Dave Lane Carp Fishing Diary | Early September

Sorry it’s been so long since my last blog but, what with school holidays and an acute lack of carp there has been precious little to blog about!

I have still been off chasing the unknown, trying my hand on waters that most sane anglers would not look twice at. Unfortunately that is the only way I am ever going to realise my dream of a big unknown carp though, and it is par for the course to have more than a few blanks along the way.

There comes a time however, when I just want to get out there and get a bend in one of my many fishing rods and this time happens to be now.

Last week I decided to re-visit a small and tree lined lake not far from my home. It’s situated on the edge of the Thetford forest and is a picturesque, tree fringed lake with a large and well established island running along the centre.

Because of the surrounding forest it has a fair depth of silt, a build-up of years of fallen leaves that have rotted away on the bottom, forming a thick layer of detritus.

As a result of this the carp can be seen bubbling and fizzing up as they feed in the deeper water and this can lead to some exiting stalking situations.

I turned up on a Thursday morning, just for a quick day session as the conditions looked ideal.

I always think if you have a lake nearby and a bit of time on your hands, it got to be worth a trip out, even if it’s a quick one, as it only takes a few minutes in the right spot to catch a carp.

At this time of year, as the air temperatures drop and we get a few low pressure systems moving in, the carp can suddenly go on the feed and the lethargy of summer days can seem a thing of the past. September is actually one of my favourite months of the year and it has provided me with countless personal bests and memorable captures over the years gone by. In fact, I would go as far as to say that September, April and possibly February can be the best months of the carp fishing year.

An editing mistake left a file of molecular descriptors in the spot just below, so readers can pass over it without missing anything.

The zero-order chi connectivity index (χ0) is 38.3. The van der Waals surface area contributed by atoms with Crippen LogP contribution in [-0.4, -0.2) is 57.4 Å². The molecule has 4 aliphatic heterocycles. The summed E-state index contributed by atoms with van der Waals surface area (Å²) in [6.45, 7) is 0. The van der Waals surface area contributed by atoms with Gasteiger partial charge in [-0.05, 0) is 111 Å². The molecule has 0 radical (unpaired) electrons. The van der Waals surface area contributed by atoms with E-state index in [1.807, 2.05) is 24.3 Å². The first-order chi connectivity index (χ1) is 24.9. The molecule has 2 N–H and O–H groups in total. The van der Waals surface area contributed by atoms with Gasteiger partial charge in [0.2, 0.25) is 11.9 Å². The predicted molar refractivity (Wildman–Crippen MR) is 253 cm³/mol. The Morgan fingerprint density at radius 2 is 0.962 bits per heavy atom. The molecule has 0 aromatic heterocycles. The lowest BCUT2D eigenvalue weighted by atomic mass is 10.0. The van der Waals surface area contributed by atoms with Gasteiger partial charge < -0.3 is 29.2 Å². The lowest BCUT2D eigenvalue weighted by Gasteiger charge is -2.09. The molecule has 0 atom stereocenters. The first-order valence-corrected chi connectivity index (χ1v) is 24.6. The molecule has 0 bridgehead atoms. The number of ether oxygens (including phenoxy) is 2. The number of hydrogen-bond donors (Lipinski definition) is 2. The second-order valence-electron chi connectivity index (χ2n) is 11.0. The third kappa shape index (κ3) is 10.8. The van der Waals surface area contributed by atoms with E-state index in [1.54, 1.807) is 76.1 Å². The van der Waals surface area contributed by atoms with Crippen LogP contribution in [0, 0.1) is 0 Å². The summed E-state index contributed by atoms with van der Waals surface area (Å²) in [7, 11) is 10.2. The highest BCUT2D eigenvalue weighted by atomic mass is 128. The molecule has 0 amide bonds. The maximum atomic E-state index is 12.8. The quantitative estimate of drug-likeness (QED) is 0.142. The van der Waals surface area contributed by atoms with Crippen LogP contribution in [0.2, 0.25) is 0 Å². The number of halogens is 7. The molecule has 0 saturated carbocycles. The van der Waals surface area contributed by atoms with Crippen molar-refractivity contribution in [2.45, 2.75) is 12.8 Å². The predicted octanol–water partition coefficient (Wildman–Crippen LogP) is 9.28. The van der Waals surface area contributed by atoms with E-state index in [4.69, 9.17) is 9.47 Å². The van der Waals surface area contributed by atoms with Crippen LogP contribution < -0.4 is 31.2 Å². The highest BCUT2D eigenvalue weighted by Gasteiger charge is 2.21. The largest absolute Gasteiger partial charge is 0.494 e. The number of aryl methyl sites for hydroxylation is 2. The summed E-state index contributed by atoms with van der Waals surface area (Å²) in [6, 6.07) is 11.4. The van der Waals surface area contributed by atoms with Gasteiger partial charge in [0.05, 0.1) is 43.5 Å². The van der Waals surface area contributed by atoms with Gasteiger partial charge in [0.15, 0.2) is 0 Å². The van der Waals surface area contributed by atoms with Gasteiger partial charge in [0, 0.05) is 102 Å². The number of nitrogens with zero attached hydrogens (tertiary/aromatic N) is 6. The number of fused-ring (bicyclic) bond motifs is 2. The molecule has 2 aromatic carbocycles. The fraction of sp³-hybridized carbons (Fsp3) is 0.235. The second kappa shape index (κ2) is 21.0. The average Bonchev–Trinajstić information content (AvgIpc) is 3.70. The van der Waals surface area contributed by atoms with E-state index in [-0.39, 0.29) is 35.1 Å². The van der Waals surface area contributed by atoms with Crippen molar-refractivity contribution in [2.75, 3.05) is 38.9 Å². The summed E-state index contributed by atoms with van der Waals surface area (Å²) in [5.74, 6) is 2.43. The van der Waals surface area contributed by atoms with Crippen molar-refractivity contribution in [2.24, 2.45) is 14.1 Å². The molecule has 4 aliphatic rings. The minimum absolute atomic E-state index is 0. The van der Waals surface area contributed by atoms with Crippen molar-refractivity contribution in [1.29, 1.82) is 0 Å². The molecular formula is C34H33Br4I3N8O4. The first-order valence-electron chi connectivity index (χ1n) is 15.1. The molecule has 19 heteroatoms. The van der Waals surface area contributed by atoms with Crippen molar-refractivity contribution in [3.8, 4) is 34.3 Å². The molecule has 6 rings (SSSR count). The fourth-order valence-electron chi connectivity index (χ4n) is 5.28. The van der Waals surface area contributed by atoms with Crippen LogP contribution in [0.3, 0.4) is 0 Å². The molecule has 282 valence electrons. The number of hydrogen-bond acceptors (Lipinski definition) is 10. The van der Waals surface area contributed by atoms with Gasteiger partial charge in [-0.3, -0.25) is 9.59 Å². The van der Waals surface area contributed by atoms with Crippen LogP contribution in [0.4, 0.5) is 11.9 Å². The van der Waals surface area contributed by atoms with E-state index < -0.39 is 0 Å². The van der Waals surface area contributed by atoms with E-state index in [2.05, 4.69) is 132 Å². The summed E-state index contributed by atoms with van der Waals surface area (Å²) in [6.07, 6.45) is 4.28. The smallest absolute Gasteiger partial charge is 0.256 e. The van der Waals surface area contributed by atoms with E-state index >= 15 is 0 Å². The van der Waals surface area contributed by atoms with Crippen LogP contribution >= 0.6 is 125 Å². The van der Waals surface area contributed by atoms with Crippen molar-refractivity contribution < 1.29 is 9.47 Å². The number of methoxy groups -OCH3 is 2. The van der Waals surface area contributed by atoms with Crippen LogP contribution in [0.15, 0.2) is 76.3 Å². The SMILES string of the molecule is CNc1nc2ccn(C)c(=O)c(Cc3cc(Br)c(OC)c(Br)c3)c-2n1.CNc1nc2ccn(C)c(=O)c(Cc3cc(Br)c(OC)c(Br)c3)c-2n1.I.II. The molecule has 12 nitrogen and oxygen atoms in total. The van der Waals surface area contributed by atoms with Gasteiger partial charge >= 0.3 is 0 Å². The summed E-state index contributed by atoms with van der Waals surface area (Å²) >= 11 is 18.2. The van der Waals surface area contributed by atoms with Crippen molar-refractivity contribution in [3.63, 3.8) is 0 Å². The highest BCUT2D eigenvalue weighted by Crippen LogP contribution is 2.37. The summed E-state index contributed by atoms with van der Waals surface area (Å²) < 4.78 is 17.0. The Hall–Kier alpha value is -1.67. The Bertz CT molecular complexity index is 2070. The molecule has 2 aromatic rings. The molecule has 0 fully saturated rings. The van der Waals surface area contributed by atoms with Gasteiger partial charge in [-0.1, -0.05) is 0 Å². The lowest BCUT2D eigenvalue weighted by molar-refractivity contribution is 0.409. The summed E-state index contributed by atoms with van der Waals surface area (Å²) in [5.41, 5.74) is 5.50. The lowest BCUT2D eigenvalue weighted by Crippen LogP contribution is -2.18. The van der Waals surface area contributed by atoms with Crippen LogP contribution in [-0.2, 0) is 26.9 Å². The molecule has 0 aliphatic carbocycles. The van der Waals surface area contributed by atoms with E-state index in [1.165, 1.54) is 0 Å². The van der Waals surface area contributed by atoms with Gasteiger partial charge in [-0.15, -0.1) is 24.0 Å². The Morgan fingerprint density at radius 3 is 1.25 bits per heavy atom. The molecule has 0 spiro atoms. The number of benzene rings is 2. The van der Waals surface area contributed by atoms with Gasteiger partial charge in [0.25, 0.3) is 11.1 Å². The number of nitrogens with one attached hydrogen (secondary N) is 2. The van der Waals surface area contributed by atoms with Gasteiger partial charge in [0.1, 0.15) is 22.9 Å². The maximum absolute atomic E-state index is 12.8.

On this particular trip I found the carp, as expected, bubbling up in the deeper siltier part of the lake and I spent a fruitless couple of hours chasing them about, using light leads and long nylon hook-links, a method I have a lot of faith in when the bottom is soft and silty.

On this occasion though, they seemed to be totally pre-occupied with whatever was crawling around in the detritus and I had to employ a backup method as time was ticking away and I had to pick the littlest one up from school at four o’clock.

About two in the afternoon the sun made an appearance and, within minutes, I spotted the first carp cruising along the sunny side of the island. This area is a lot firmer and I knew, if I could get a bait tight enough to the island, that I had a shout of a bite.

It’s exciting stuff when you have a bait cast into just eighteen inches of water and you can clearly see the backs of carp as they pass over the spot.

I think there must have been at least three near misses before the bow wave of a carp lined up perfectly with the exact spot of my single bait and then, suddenly, there was big swirl as he sucked it in and realised his mistake.

A lot of people will advocate the method of ‘locking up’ when fishing up against islands, fishing your line as tight as possible with no clutch or free-spool set and the bobbin right up against the rod but I totally disagree. The way I see it is this; a fish cannot actually take any line anyway, not unless he is going to climb out over the island and the usual result is that they shoot sideways along the island margin until they find a snag. As long as you have a small drop on the bobbin then you will know instantly when the bait has been picked up and, with a tight clutch, it takes just two paces backwards to pull the carp away from danger before he even realises what’s going on.